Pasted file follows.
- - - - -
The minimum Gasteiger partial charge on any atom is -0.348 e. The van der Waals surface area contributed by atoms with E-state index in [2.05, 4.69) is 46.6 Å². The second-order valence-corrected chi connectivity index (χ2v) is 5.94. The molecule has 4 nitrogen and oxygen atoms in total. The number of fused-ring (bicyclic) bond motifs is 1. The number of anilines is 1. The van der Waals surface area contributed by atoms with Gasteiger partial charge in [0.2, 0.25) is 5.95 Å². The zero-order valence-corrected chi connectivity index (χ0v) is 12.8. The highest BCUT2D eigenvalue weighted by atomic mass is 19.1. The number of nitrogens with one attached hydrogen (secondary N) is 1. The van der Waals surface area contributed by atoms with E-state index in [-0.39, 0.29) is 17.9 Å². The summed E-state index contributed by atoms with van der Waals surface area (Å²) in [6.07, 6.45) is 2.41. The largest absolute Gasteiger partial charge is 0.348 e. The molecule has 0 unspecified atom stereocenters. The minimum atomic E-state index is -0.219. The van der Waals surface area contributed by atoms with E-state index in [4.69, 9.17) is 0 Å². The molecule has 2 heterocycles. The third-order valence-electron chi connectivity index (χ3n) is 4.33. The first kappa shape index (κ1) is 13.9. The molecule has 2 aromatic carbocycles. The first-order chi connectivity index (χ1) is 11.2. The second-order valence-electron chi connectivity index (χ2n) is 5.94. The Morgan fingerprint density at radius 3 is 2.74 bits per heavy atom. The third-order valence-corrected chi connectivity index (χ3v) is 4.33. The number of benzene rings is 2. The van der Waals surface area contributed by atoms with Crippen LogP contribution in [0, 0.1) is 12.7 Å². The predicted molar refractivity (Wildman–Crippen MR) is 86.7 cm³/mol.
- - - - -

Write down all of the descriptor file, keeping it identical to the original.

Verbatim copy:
The minimum Gasteiger partial charge on any atom is -0.348 e. The van der Waals surface area contributed by atoms with E-state index in [2.05, 4.69) is 46.6 Å². The second-order valence-corrected chi connectivity index (χ2v) is 5.94. The molecule has 4 nitrogen and oxygen atoms in total. The number of fused-ring (bicyclic) bond motifs is 1. The number of anilines is 1. The van der Waals surface area contributed by atoms with Gasteiger partial charge in [0.2, 0.25) is 5.95 Å². The zero-order valence-corrected chi connectivity index (χ0v) is 12.8. The highest BCUT2D eigenvalue weighted by atomic mass is 19.1. The number of nitrogens with one attached hydrogen (secondary N) is 1. The van der Waals surface area contributed by atoms with E-state index in [-0.39, 0.29) is 17.9 Å². The summed E-state index contributed by atoms with van der Waals surface area (Å²) in [6.07, 6.45) is 2.41. The largest absolute Gasteiger partial charge is 0.348 e. The molecule has 0 unspecified atom stereocenters. The minimum atomic E-state index is -0.219. The van der Waals surface area contributed by atoms with E-state index in [4.69, 9.17) is 0 Å². The molecule has 2 heterocycles. The third-order valence-electron chi connectivity index (χ3n) is 4.33. The first kappa shape index (κ1) is 13.9. The molecule has 2 aromatic carbocycles. The first-order chi connectivity index (χ1) is 11.2. The second-order valence-electron chi connectivity index (χ2n) is 5.94. The Morgan fingerprint density at radius 3 is 2.74 bits per heavy atom. The third-order valence-corrected chi connectivity index (χ3v) is 4.33. The number of benzene rings is 2. The van der Waals surface area contributed by atoms with Crippen LogP contribution in [0, 0.1) is 12.7 Å². The predicted molar refractivity (Wildman–Crippen MR) is 86.7 cm³/mol.